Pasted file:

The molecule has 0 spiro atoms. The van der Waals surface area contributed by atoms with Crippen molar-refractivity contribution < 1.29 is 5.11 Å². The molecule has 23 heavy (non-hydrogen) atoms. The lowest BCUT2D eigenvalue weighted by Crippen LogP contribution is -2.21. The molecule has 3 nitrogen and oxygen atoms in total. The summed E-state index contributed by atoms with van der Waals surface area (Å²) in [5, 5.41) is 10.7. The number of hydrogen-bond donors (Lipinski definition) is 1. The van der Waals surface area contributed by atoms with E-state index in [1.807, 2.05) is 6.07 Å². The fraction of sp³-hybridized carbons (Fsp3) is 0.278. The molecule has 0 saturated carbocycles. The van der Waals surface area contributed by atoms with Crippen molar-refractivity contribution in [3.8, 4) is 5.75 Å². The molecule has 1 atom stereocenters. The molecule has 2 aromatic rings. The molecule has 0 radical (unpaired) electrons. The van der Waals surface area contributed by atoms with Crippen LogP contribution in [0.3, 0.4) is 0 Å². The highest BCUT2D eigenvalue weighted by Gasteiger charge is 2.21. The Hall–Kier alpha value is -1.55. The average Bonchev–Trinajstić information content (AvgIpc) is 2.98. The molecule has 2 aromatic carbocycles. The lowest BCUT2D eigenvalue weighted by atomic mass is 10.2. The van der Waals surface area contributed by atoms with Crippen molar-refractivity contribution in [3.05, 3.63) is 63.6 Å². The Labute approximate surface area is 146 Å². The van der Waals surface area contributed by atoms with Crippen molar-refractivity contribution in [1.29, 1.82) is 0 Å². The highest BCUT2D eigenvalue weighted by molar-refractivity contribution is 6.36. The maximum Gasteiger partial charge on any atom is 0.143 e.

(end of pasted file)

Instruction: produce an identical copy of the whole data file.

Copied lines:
The molecule has 0 spiro atoms. The van der Waals surface area contributed by atoms with Crippen molar-refractivity contribution < 1.29 is 5.11 Å². The molecule has 23 heavy (non-hydrogen) atoms. The lowest BCUT2D eigenvalue weighted by Crippen LogP contribution is -2.21. The molecule has 3 nitrogen and oxygen atoms in total. The summed E-state index contributed by atoms with van der Waals surface area (Å²) in [5, 5.41) is 10.7. The number of hydrogen-bond donors (Lipinski definition) is 1. The van der Waals surface area contributed by atoms with E-state index in [1.807, 2.05) is 6.07 Å². The fraction of sp³-hybridized carbons (Fsp3) is 0.278. The molecule has 0 saturated carbocycles. The van der Waals surface area contributed by atoms with Crippen molar-refractivity contribution in [3.8, 4) is 5.75 Å². The molecule has 1 atom stereocenters. The molecule has 2 aromatic rings. The molecule has 0 radical (unpaired) electrons. The van der Waals surface area contributed by atoms with Crippen LogP contribution in [0.3, 0.4) is 0 Å². The highest BCUT2D eigenvalue weighted by Gasteiger charge is 2.21. The Hall–Kier alpha value is -1.55. The average Bonchev–Trinajstić information content (AvgIpc) is 2.98. The molecule has 2 aromatic carbocycles. The lowest BCUT2D eigenvalue weighted by atomic mass is 10.2. The van der Waals surface area contributed by atoms with Crippen molar-refractivity contribution in [3.05, 3.63) is 63.6 Å². The Labute approximate surface area is 146 Å². The van der Waals surface area contributed by atoms with Crippen molar-refractivity contribution in [1.29, 1.82) is 0 Å². The highest BCUT2D eigenvalue weighted by molar-refractivity contribution is 6.36. The maximum Gasteiger partial charge on any atom is 0.143 e.